Huaraz and the Cordillera Blanca

If you are going to hike in the Cordillera Blanca, the primary town is Huaraz. 
The main church, with mountains behind.    ©
This is an 8-hour bus ride from Lima on a luxurious bus...but it's still eight long hours.  We took the bus that left Lima at noon, to arrive in Huaraz in the evening, but many of the buses leave Lima late at night, and arrive in Huaraz in the morning...after what we hope would be a nice night's sleep on board.  On our trip, the Wifi on the bus didn't work, the movies were a dreary selection of Jennifer Lopez and Drew Barrymore (and they kept going blank about ten minutes from the end!) and the food was not very good--in fact the only time we got ill from something we ate in Peru on this trip was probably the food on this bus.  Caveat Emptor.Back at the hotel the twin peaks of Huascaran were now visible   ©

Huaraz was almost completely destroyed by an earthquake in 1970, and what has been built since is pretty basic: simple brick and concrete structures without much charm or decoration.  It's utilitarian, but nobody takes pictures of the town itself.  There's not much to like about the architecture, although the central Plaza de Armas always has some life in it.  But the view from our hotel balcony showed the towering peaks of Mt. Huascaran looming over the town, and that's a pretty spectacular view.

That's the church, still under construction, above left. IN the plaza, scribes write letters for the illiterate   ©

And around the Plaza de Armas, you can find a nice area of artesania, with many merchants selling sweaters, hats, purses, etc.  And you can even find a small collection of local scribes, like the one at right, who read and write for those who don't have those skills.  We could not resist the alpaca sweaters that were selling for under $15 each.

But  the town is very welcoming to those who are interested in hiking, and it has lots of stores that sell every possible bit of backpacking and climbing equipment.  It may not be the brand you were hoping to buy, but you can find everything from crampons, ice axes, and climbing ropes to sleeping pads, stoves, and fuel.  All of this is centrally located in the area just north of the Plaza de Armas in the center of town.  There are also many "outdoor adventure" offices that offer to organize your trips here, often for a bargain price.  Be careful.  We strongly recommend reading a review on Tripadvisor before agreeing to any offer from these guys.  We heard some really sad stories about people who had lousy experiences with some of them, including those whose offices in town look really nice and professional.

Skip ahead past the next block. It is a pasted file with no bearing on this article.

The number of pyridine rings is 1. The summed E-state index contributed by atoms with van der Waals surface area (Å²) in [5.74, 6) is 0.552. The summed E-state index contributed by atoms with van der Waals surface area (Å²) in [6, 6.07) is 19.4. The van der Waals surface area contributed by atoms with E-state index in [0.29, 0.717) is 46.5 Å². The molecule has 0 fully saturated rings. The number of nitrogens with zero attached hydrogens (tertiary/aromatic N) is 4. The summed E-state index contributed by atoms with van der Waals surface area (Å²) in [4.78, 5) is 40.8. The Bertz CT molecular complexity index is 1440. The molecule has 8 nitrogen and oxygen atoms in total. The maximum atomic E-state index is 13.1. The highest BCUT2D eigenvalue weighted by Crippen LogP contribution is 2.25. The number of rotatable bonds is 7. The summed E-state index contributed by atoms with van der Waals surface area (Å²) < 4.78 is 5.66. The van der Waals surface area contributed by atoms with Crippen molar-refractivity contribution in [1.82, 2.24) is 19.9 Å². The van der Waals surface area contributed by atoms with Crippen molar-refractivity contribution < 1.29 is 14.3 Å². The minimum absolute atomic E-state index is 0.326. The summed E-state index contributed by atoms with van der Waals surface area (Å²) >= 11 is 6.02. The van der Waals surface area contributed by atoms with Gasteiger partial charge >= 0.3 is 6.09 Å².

Inside the museum of Huaraz, we discovered some lovely pieces...and outside we could still hear the band   ©

There is also a wide range of accommodations in Huaraz, from very inexpensive hostels to a few very nice hotels.  We© really liked the somewhat upscale hotel Santa Cruz ($60-70 a night), but there are plenty of different choices.  There is also a nice local museum of archeology on the edge of the Plaza de Armas, run by the local  Ankash regional government.  It has a few nice rooms of artifacts from various cultures, as well as a really nice sculpture garden full of stonework by the Chavin, Wari, and other cultures.  

And if you are lucky, you may find yourself in the middle of the annual school parade in Huaraz, as endless troops of tiny school children goose-step their way along the streets of the Plaza de Armas...sometimes helped by mom, a teacher, or an older sibling.  See below left. 

Mondays and Thursdays are market days, when more of the local farmers come to town to buy things, sell things, and take care of business,  We loved the elegant hats worn by many of the women.  
The ladies had seats in the front row.    ©

And the styles more expressive   ©
  And the kids kept getting smaller   ©

We also explored the ruins of Willkawain, just 5 miles from town.  ©http://backpackthesierra.comIt's s steep hike (we took a taxi) up to the ruins, which were built by the Wari about 1,000 AD. 

And Bagging potatoes   ©http://backpackthesierra.comwhile we enjoyed seeing the ruins themselves, we also really liked the fact that they were smack dab in the middle of a very traditional Peruvian village, where the older folks were digging potatoes out of the ground while their kids played on the soccer field down below.  Huaraz may have wifi in the restaurants and hotels, but this part of Peru, only five miles away, was very definitely off the grid.

Inside the temple, High Priestess M lurks.    ©
We also liked a well-organized group tour that we took to Chavin de Huantar.  This is a large site about three hours away by bus.  The first two hours are on a nice paved road that goes up to a pass about 14,000 feet or so on the eastern side of the Cordillera Blanca.  Once over the pass (and through the tunnel) it's a whole different world.  The road is a combination of dirt, rock, cement, and gravel, and the Amazon side of the mountains means a lot more humidity. 
The façade, still being excavated.    ©

Chavin is a big site, and it was covered by a massive landslide a few decades ago.  While some of it has been re-excavated, there is still a vast area under ten or more feet of mud, rock and debris.  You can see some of that still on top of the ruins at right.  

The Chavin culture flourished about 1500 BC, and it's a treat to be able to walk through these ruins, explore some of the underground passages, and see the clear orientation of the whole structure to the sun's location during the Winter Solstice.   A small local museum has a nice presentation of some of the artifacts found at the ruins...although it's a couple of miles from the ruins themselves, for no apparent reason.  There are also some perfectly nice restaurants in town, within easy walking distance from the ruins. 

For more on our trek in the Cordillera Blanca, look at our blog posts here